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Improving the RFP Process

It doesn’t have to be akin to pulling teeth.

It’s time to start the request for proposal (RFP) process with two of your top plan-clients. One wants to consider bids from recordkeepers and the other wants to see proposals from plan auditors and recordkeepers. The last round of RFPs with these plans was a headache, but you’re hopeful this time will go more smoothly.

Plan RFPs have become more common, according to Ariana Amplo, founder and CEO of InHub, an online RFP-technology provider. “Ten years ago, $1 billion-plus plans were issuing RFPs and five years ago, we saw many 401(k) plans over $100 million who took RFPs very seriously,” she notes. “Now, it’s really moved to plans $10 million and up. RFPs are important and they aren’t going away, so embracing them in an advisors’ practice and an investment committee’s review schedule is no longer just forward thinking, it's necessary.”

Cynthia Hayes, CFA, CEBS and president of consulting firm Oculus Partners observes that plan advisors often work with different types of RFPs. If the advisor is primarily an investment advisor, he or she will most likely get involved with the process of selecting managers for the plan’s investments. More specialized retirement plan-focused advisors with a broader set of services will typically offer their services relating to RFPs as a separate project and for a separate fee, she explains.

Potential Hassles

The basic RFP process is straightforward. The advisor develops the RFP; some write their own forms while others use templates like that provided in the SPARK Institute’s “Request for Proposal (RFP) Guide.” Next, the advisor selects the prospective providers and sends them the RFP with the relevant submission details and deadlines. Responses come back; the advisor and plan sponsor evaluate the proposals and select the provider.

It sounds easy enough, but the reality can be a lot messier. Hayes says that the process of assimilating the requested information and creating a way to evaluate those responses often is still extremely inefficient and probably one of the hardest things that the advisor must do. Amplo also highlights several common difficulties and inefficiencies. “For plan sponsors, it’s not knowing the best process, not knowing what questions to ask and how to word fee-related questions, not knowing whom to invite, and of course, running this project through email is hugely inefficient,” she says. “For advisors, with RFPs they run for clients, the difficulties lie more in the administrative difficulties of the project.” These difficulties can include managing multiple respondents, collecting and organizing numerous documents and keeping track of and prudently documenting all communication and evaluation metrics, among others.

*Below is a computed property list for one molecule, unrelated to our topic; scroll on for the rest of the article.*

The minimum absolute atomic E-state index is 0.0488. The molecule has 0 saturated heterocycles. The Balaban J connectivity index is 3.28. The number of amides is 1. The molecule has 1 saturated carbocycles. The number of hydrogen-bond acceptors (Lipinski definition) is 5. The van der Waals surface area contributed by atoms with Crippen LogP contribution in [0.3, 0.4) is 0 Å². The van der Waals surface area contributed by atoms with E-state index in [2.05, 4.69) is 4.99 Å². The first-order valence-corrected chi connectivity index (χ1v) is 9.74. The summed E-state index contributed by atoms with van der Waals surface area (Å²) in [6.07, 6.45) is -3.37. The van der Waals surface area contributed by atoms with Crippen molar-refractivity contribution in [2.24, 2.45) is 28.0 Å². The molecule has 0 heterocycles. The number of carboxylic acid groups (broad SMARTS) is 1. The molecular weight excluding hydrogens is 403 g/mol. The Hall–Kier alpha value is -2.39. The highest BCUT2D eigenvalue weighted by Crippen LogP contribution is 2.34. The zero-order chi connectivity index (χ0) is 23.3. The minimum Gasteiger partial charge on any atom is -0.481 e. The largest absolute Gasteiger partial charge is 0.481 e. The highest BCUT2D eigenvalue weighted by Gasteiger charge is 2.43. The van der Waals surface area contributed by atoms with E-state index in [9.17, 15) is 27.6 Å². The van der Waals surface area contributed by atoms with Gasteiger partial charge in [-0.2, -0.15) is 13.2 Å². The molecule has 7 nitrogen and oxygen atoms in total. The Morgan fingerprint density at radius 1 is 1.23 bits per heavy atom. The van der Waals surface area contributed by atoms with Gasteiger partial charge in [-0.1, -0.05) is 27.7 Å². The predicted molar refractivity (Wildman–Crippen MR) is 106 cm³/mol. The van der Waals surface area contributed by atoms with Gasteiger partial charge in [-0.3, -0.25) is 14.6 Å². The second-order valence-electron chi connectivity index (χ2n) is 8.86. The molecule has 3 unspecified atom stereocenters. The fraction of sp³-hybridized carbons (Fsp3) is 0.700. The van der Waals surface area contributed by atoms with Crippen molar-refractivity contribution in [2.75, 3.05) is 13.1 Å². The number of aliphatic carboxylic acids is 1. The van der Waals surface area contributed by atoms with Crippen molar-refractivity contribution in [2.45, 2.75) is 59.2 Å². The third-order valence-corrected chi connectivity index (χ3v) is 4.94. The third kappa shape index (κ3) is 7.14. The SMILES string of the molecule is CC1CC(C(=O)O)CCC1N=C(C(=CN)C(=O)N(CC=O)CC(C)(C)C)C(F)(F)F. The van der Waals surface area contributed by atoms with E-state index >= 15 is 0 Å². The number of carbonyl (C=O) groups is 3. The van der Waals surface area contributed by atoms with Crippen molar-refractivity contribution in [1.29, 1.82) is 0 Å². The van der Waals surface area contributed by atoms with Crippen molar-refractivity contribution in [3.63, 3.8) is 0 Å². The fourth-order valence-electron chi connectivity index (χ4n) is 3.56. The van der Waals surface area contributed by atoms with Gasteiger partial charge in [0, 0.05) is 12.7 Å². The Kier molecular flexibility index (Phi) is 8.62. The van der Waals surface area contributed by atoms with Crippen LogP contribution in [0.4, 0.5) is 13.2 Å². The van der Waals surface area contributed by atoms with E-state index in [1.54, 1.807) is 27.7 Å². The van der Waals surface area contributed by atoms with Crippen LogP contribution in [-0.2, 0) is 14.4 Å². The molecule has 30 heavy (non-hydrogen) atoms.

Increasing Efficiency

A helpful first step to make RFPs more efficient is for the sponsor to clearly define the scope of services under consideration because providers often offer multiple services and products. For example, many record keepers also provide financial wellness services, HSA services, 529 services or student loan debt management services, Hayes says. Determining in advance which programs are of interest will keep the response focused and make the evaluating committee’s job easier. Another important preliminary step is to clearly state the evaluation criteria, she adds: “Understanding how the providers are going to be evaluated is important to help them respond appropriately.”

Advisors and plans can create customized RFPs, but it’s frequently more efficient for all parties to follow a standardized format with customization used only when absolutely necessary. Hayes says the availability of resources like the SPARK Institute’s guide has helped to standardize the questions and it has allowed providers to develop electronic databases of questions and answers, which makes the process less onerous for them. Additionally, keeping the candidate list as short and as qualified as possible with no more than seven candidates for advisor RFPs and often five for recordkeeper RFPs will keep the process efficient and reduce many hours of proposal evaluation, says Amplo.

Online RFP resources, like InHub, are another option for increasing efficiency. Amplo explains that the web-based technology can help advisors and sponsors mitigate the behind-the-scenes work of creating, distributing, collecting and organizing information. This allows the reviewers to focus on what’s important, namely, evaluating information in a standard format and making better recommendations and decisions. Because online RFP platforms are now available, it is imperative that groups evaluate them and determine if they can be more efficient with software versus emailing Word documents, she maintains.

The availability of online RFP-generation and management software can also allow an advisor to roll out a fee-based RFP service with less development time and expense. Offering this type of service is both a business development and business defense move, says Amplo: “Based on our experience, advisors who don’t offer RFP services to clients will see their clients go elsewhere to receive help for these projects and it may very well be a competitor of theirs.”

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